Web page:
New victory in campaign for low-cost medications

by Gustavo Capdevila

Geneva, 19 Jul 2001 (IPS) - The price of treatment for drug-resistant strains of tuberculosis will be slashed very drastically, thanks to efforts by Medecins Sans Frontieres (MSF - Doctors without Borders) and the World Health Organisation (WHO).

The Paris-based humanitarian organisation MSF, winner of the 1999 Nobel Peace Prize, has convinced the pharmaceutical industry to cut the price of tuberculosis drugs, which had cost a prohibitive $19,000 per patient for a full round of treatment.

Tuberculosis causes approximately three million deaths annually and has become a global epidemic that is increasingly dangerous, reported MSF as it announced the agreement reached with the pharmaceutical suppliers.

The WHO, meanwhile, highlighted the outbreaks of multi-drug resistant tuberculosis (MDR-TB) in public institutions, such as hospitals, prisons and homeless shelters, in the US, Europe and Latin America.

These incidents, says the United Nations agency, “have caused many deaths and have raised concerns about epidemic transmission of MDR-TB.”

With the prices of these medications drastically reduced, some countries could save as much as 94% of their TB medication budget, according to WHO calculations.

One such example is Nicaragua, which currently spends 14.9% of its TB budget on medications. With the new discounts, its drug expenditures will be just 2.7% of the budget, says MSF.

“International approaches to reducing drug prices show that the international TB partnership can make a significant difference to people suffering from multi-drug resistant TB,” stated WHO director-general Gro Harlem Brundtland.

The price of one of the essential drugs in treating MDR-TB, capreomycin, would plummet from $3.38 to $0.14, according to MSF. This medication is currently produced by only one company.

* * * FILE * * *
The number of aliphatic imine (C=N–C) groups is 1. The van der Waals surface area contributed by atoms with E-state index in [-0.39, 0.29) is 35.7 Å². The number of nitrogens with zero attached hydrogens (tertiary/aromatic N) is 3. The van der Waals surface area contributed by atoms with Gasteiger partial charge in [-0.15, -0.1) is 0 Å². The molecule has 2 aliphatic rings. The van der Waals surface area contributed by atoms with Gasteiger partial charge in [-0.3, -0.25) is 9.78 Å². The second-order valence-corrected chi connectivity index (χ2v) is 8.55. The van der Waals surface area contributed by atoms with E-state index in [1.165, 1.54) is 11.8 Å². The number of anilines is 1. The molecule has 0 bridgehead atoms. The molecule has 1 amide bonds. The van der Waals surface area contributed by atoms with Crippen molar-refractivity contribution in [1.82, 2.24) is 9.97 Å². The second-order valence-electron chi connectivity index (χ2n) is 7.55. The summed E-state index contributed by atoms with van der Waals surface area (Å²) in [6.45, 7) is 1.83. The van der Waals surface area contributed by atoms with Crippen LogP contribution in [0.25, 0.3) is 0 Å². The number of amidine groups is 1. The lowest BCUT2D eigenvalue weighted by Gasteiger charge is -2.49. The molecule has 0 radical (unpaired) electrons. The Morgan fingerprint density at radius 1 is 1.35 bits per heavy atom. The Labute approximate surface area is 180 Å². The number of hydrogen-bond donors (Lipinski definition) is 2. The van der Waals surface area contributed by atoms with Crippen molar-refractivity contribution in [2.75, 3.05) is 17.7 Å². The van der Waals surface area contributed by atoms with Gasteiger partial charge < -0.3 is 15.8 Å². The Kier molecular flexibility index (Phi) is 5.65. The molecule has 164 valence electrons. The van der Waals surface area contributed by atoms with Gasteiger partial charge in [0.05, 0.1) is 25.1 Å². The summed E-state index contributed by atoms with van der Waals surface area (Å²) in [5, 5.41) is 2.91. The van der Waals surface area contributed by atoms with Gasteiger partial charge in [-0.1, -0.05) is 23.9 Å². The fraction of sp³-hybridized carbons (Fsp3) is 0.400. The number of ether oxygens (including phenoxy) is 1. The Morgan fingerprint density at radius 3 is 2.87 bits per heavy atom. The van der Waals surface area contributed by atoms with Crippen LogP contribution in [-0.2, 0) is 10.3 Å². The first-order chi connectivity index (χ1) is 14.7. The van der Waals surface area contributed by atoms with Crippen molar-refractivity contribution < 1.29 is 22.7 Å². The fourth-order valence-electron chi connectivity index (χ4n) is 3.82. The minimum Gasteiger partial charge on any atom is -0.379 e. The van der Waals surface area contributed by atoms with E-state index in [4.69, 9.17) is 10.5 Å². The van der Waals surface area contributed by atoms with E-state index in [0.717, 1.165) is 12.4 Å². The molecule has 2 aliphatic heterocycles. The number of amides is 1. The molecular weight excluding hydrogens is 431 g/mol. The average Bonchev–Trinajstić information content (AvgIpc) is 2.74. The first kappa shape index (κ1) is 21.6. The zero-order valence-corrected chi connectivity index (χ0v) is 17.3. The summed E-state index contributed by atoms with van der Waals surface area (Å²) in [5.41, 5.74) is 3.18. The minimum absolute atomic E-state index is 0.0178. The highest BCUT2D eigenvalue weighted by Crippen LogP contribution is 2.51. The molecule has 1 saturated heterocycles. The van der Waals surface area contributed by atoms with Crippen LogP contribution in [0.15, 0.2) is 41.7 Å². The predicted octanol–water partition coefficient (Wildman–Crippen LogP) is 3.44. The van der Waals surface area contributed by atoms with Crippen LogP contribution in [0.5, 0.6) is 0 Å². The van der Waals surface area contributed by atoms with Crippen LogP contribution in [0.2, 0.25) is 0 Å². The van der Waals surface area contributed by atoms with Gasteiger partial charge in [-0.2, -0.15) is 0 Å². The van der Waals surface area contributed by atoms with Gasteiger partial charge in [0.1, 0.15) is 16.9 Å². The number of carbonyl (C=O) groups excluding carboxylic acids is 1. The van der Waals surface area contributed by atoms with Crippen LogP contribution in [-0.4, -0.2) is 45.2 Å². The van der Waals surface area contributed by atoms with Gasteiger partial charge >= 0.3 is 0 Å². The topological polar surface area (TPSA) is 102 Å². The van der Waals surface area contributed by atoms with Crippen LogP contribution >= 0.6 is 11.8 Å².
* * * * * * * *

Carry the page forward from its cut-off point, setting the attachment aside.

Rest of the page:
[According to the MSF, the cost of another drug called ofloxacin went down by 87.25% from $2.60 to $0.33, due to competition through tendering.]

The project to lower drug prices, carried out with cooperation from the Harvard University Medical School, of the US, “proves that with an organised system of procurement, prices can be reduced dramatically, and people with this form of TB are no longer condemned to death.”

The humanitarian organisation is currently involved in an international campaign to improve access to essential drugs at lower prices.

MSF played a key role in opposing a lawsuit - which was ultimately withdrawn - brought by 39 transnational pharmaceutical companies against the South African government for its legislation on HIV/AIDS drugs.

The group also publicly supported Brazil in a trade dispute initiated by the US targeting Brazilian legislation that by-passed patent rights to ensure distribution of low-cost medications to HIV/AIDS patients.

MSF is also engaging in pressure tactics this week in the Italian port city of Genoa, during the summit of the Group of Eight (G-8) most powerful nations: Britain, Canada, France, Germany, Italy, Japan, Russia and US.

The humanitarian organisation demands that the governments of the G-8 countries, as well as the leaders of developing countries, assume the responsibility for re-launching research and development of neglected diseases.

In this way, they can help compensate for the market’s failings, argues MSF, pointing out that of the 1,393 new medications approved from 1975 to 1999, less than 1% was aimed at treating tropical diseases.

The G-8 must “stimulate generic competition in the production of essential medicines, encourage a differential (or tiered) pricing system, and create economies of scale through regional or global procurement.”

The humanitarian organisation also calls on governments to support the “flexible interpretation” of the World Trade Organisation’s Agreement on Trade-Related Aspects of Intellectual Property Rights (TRIPS) in their own national legislation. – SUNS4941

[c] 2001, SUNS - All rights reserved. May not be reproduced, reprinted or posted to any system or service without specific permission from SUNS. This limitation includes incorporation into a database, distribution via Usenet News, bulletin board systems, mailing lists, print media or broadcast. For information about reproduction or multi-user subscriptions please contact: